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Kakhovka dam breach to have disastrous economic, ecological consequences – Ukrainian expert

Kiev, Ukraine | Xinhua | The dam breach, coupled with the collapse of the Kakhovka hydroelectric power plant, will lead to devastating economic and ecological consequences, a Ukrainian expert has said.

“Up to 1 million people may face drinking water problems,” Oleksii Kushch, an economist at “United Ukraine” think-tank, told Xinhua in an interview Wednesday.

The Kakhovka hydroelectric power plant in southern Ukraine was destroyed on Tuesday, causing a decrease in the dam water level and massive flooding in the nearby areas.

Local authorities said at least 30 settlements have already been affected by the flooding, displacing thousands of people.

Apart from the humanitarian consequences, the catastrophe will take a heavy toll on the economic development of Ukraine’s central Dnipropetrovsk and southern Mykolayiv, Kherson, and Zaporizhzhia regions, Kushch said.

“The water use intensity in the regional gross domestic product will change significantly — industrial enterprises will lack water. These are mainly enterprises in the processing industry and metallurgy,” Kushch said, citing the industrial cities of Kryvyi Rih and Nikopol among those to be severely hit by the water crisis.

In addition, the Kakhovka disaster will stop the water supplies to about 30 irrigation systems, which irrigated about 1 million hectares of agricultural fields, the expert said, adding as a result, Ukraine may lose 10-15 percent of its agricultural potential due to indirect or direct influence (of the Kakhovka incident).

Consequently, Ukraine’s southern regions, where vegetable growing and horticulture were concentrated, may soon turn into semi-deserted areas. “The land use in this region will be changed. Instead of vegetables and moisture-loving plants, mostly unpretentious plants, primarily sunflowers, will be grown in the region,” Kushch said.

As the Kakhovka plant destruction would cause the loss of approximately 60 percent of water resources in the regional water balance of Mykolayiv, Kherson and Zaporizhzhia regions, soil salinazation may become another environmental disaster, posing risks to people’s health, he warned.

“In the absence of water and irrigation, groundwaters, which consist primarily of salt marshes in this region, will rise … Some salt marshes in the region contain heavy metals and harmful substances that could be spread by the wind. They enter the human body through the respiratory system. This can lead to an increase in serious diseases and abnormalities in the development of children,” Kushch said.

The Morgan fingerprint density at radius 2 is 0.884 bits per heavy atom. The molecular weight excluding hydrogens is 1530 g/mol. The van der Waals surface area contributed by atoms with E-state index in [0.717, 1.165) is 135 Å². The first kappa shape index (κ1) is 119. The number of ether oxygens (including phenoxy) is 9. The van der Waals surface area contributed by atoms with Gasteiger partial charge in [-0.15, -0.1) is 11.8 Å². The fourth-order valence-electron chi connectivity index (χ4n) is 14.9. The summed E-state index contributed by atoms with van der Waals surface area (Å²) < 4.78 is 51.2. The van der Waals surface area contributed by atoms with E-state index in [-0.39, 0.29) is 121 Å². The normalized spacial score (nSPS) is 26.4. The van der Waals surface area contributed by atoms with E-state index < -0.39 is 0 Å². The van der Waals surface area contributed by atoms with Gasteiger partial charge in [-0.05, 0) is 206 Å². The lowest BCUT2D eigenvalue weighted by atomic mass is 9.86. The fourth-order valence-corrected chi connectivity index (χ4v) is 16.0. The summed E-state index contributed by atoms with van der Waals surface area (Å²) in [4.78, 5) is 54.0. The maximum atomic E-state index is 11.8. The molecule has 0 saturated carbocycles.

The expert estimated that the restoration of the Kakhovka plant and its structures would take about five years and require about 2 billion U.S. dollars in investment.

The attack on the Kakhovka hydroelectric power plant is possibly the most significant damage to civilian infrastructure since the start of the Ukraine crisis in February 2022, according to UN Undersecretary-General for Humanitarian Affairs and Emergency Relief Coordinator Martin Griffiths.

“The sheer magnitude of the catastrophe will only become fully realized in the coming days. But it is already clear that it will have grave and far-reaching consequences for thousands of people in southern Ukraine,” he told an emergency meeting of the UN Security Council.

The United Nations, Russia and Ukraine have all condemned the incident, while Russia and Ukraine have traded accusations over the responsibility for the attack.

In a statement on Tuesday, the Russian Foreign Ministry strongly condemned the destruction of the Kakhovka hydroelectric power plant “by the armed forces of Ukraine,” calling on the international community “to condemn the criminal acts of the Ukrainian authorities.” Earlier in the day, Ukrainian President Volodymyr Zelensky said that Russian forces had destroyed the Kakhovka dam. ■

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